Birinyi’s Rob Leiphart considers the possible changes and what their impact could be....MORE

A Quick Note on An Omission In the CalPERS Hedge Fund Announcement

Following up on "CalPERS Says Via Con Dios to Hedge Funds".
Do note the lack of a 10-year return value in the press release.
From CalPERS:

CalPERS Eliminates Hedge Fund Program in Effort to Reduce Complexity and Costs in Investment Portfolio

Decision not based on performance of program

SACRAMENTO, CA – The California Public Employees’ Retirement System (CalPERS) today announced that it will eliminate its hedge fund program, known internally as the Absolute Return Strategies (ARS) program, as part of an ongoing effort to reduce complexity and costs in its investment program.
The staff recommendation, supported by the Investment Committee, will exit 24 hedge funds and six hedge fund-of-funds valued at approximately $4 billion.

“We are always examining the portfolio to ensure that we are efficiently and cost-effectively achieving our risk-adjusted return goals,” said Ted Eliopoulos, CalPERS Interim Chief Investment Officer. “Hedge funds are certainly a viable strategy for some, but at the end of the day, when judged against their complexity, cost, and the lack of ability to scale at CalPERS’ size, the ARS program is no longer warranted.”

Following the 2008 global financial crisis, CalPERS began examining ways to ensure it was less susceptible to future large drawdowns. The System restructured its investment operations, improved its internal oversight and control functions, and refocused some of its investment programs. In February 2014, the CalPERS Board adopted a new asset allocation mix that reduces risk to the portfolio, while still being able to achieve its return goal of 7.5 percent. CalPERS earned 18.4 percent during the 2013-14 Fiscal Year and has averaged a 12.5 percent return for the past five years and an 8.4 percent return for the past 20 years....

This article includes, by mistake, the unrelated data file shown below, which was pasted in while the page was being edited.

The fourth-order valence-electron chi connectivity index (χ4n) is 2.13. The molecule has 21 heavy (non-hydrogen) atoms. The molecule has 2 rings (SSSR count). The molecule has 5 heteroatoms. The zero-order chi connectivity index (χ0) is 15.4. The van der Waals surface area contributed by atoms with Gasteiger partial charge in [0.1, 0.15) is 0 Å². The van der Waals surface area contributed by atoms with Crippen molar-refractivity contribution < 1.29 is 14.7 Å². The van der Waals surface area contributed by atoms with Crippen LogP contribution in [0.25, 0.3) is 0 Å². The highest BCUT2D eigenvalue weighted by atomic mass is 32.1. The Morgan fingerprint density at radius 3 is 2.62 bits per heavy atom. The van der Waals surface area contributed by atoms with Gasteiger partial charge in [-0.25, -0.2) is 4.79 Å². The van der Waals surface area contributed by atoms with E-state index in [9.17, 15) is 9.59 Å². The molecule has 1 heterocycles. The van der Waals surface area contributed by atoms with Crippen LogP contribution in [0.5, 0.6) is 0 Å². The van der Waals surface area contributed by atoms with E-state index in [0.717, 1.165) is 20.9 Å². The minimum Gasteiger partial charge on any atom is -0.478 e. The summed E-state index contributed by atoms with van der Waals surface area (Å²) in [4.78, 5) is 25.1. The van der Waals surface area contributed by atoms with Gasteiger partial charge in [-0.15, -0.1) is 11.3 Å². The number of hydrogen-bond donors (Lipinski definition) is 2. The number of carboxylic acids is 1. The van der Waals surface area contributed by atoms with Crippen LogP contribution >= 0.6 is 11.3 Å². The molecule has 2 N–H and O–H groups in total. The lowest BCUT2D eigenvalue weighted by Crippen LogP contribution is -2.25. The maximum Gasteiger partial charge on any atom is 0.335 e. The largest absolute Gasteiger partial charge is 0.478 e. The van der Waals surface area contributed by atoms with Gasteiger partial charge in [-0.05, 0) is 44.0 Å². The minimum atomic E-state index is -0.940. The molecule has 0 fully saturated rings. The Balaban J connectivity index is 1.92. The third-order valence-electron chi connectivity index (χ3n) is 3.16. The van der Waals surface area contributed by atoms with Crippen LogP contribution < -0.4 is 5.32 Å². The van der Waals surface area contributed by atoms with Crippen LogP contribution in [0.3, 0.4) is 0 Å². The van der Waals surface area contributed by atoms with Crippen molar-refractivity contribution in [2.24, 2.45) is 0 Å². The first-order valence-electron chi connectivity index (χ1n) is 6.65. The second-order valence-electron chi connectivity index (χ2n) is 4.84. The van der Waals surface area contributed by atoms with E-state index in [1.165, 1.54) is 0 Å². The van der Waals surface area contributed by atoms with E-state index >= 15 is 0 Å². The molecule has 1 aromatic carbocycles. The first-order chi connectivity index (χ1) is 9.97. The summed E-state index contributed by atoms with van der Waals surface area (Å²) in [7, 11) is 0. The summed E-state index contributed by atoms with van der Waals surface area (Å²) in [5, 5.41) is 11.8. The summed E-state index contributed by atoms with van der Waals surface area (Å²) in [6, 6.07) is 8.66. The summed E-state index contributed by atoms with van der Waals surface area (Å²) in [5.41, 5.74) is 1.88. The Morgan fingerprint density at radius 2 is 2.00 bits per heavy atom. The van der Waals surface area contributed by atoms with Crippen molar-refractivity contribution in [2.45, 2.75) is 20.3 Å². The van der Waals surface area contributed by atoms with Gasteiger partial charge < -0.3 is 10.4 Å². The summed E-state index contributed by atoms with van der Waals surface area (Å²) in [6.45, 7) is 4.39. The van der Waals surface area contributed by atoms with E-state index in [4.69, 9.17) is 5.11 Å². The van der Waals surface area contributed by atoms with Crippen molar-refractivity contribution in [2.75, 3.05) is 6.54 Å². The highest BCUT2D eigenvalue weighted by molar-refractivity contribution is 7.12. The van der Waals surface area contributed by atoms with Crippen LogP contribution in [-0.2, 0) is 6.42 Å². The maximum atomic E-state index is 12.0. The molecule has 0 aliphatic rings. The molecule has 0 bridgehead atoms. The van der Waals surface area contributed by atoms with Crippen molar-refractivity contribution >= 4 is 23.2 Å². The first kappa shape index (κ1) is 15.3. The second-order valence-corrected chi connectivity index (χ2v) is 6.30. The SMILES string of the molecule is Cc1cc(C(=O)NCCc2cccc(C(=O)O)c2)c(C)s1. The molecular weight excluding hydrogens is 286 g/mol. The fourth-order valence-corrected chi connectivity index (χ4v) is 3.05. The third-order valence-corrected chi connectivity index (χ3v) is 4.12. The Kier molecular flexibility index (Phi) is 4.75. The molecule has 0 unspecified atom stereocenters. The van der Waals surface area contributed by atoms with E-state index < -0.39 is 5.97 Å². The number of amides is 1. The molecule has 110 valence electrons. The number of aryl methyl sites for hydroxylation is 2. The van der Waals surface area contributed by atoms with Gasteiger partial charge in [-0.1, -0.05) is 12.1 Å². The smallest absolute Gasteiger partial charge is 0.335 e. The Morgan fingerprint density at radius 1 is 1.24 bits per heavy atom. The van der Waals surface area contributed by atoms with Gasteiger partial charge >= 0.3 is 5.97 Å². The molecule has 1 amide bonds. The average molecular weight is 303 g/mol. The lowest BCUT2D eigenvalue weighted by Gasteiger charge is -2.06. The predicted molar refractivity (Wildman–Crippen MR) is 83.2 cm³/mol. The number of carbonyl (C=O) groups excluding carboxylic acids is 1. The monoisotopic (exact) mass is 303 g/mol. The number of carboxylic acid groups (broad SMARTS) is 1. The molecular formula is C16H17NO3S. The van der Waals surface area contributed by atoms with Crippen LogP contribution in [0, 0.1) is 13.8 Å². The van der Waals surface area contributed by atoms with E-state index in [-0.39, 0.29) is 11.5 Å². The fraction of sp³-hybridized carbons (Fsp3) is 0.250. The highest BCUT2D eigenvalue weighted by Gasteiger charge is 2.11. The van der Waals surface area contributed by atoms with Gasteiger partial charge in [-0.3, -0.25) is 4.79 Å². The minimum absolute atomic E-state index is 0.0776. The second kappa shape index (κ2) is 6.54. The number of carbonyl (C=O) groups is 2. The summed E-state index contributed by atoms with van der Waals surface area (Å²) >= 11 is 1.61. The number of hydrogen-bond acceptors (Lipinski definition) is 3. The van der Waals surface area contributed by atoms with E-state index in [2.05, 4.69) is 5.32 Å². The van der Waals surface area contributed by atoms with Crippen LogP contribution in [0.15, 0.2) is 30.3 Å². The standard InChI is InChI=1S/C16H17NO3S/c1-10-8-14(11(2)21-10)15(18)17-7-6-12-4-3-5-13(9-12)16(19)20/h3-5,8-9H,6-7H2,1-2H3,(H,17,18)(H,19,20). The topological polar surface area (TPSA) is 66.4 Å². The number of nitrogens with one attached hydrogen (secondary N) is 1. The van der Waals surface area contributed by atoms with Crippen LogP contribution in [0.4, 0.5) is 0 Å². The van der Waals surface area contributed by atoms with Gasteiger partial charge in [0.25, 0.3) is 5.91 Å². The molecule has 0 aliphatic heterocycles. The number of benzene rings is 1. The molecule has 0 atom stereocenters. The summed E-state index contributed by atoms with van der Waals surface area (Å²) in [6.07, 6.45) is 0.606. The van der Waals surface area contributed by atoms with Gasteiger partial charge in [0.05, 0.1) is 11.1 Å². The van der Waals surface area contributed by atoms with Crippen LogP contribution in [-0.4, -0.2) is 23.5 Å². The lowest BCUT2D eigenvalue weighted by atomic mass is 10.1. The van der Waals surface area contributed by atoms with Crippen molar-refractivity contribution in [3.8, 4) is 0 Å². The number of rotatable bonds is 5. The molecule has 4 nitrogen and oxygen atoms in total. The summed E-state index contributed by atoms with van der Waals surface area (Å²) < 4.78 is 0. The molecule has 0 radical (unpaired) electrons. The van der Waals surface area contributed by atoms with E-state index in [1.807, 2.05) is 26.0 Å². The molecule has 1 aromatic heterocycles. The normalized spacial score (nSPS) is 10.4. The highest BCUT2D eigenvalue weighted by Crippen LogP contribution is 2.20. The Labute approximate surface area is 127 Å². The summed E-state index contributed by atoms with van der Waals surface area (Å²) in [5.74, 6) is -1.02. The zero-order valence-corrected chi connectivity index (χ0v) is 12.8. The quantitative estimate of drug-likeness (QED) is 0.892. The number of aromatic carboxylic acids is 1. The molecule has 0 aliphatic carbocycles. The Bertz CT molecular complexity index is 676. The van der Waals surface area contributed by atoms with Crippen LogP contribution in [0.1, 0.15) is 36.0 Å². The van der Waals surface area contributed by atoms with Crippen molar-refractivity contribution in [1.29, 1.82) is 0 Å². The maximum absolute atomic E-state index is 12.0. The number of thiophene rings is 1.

The 5-year value catches pretty much the whole recovery in the equity market July 1, 2009-June 30 2014.
The June 30 FY is fortuitous.

The 20 year return number encompasses the downturn but also has the dot.bomb run-up.

The 10-year return number is a bit trickier to handle because, at 7.2%,  it is below the 7.5% return assumption the fund's financial soundness requires.
So they omit it.
-Source: CalPERS Facts at a Glance, September 2014, page 5.

And no, the fund did not actually say "Go with God" when they bid the hedgies goodbye.

Internet of Things: In Which Izabella Approaches Escape Velocity Edition

This is pretty good.
From FT Alphaville:

Cybersecurity dispatches: Managing the IoT poltergeist threat
Imagine the scene in the not too distant future.

An Uber self-driving electric car has just dropped you home. Your front door has recognised your face, and your fingerprint has authenticated that it’s definitely you. You get into your house, not a key in sight, kick off your shoes, and happily discover that the 3D printing feature in your fridge has already printed the food you plan to consume for dinner. All the appliances you need are on. And everything you don’t need is off, nice and efficiently saving power.

You decide to treat yourself to a quick 30-minute Netflix holographic update, only to get a nudge from your wearable tech that you’ve still got a 10 minute exercise deficit to meet your daily exercise quota. It’s a problem because you happen to have signed up to the extreme health management option which shuts down ApplePay access — without which Netflix won’t work — if you fail to meet your objectives. You quickly get busy on your smart-grid connected treadmill (which conveniently sells off the energy produced by your system back into the grid).

When all of a sudden… your utility door flings open and your iRobot Roomba begins singing Daisy, Daisy....MORE

But do you know why your Roomba is singing Daisy?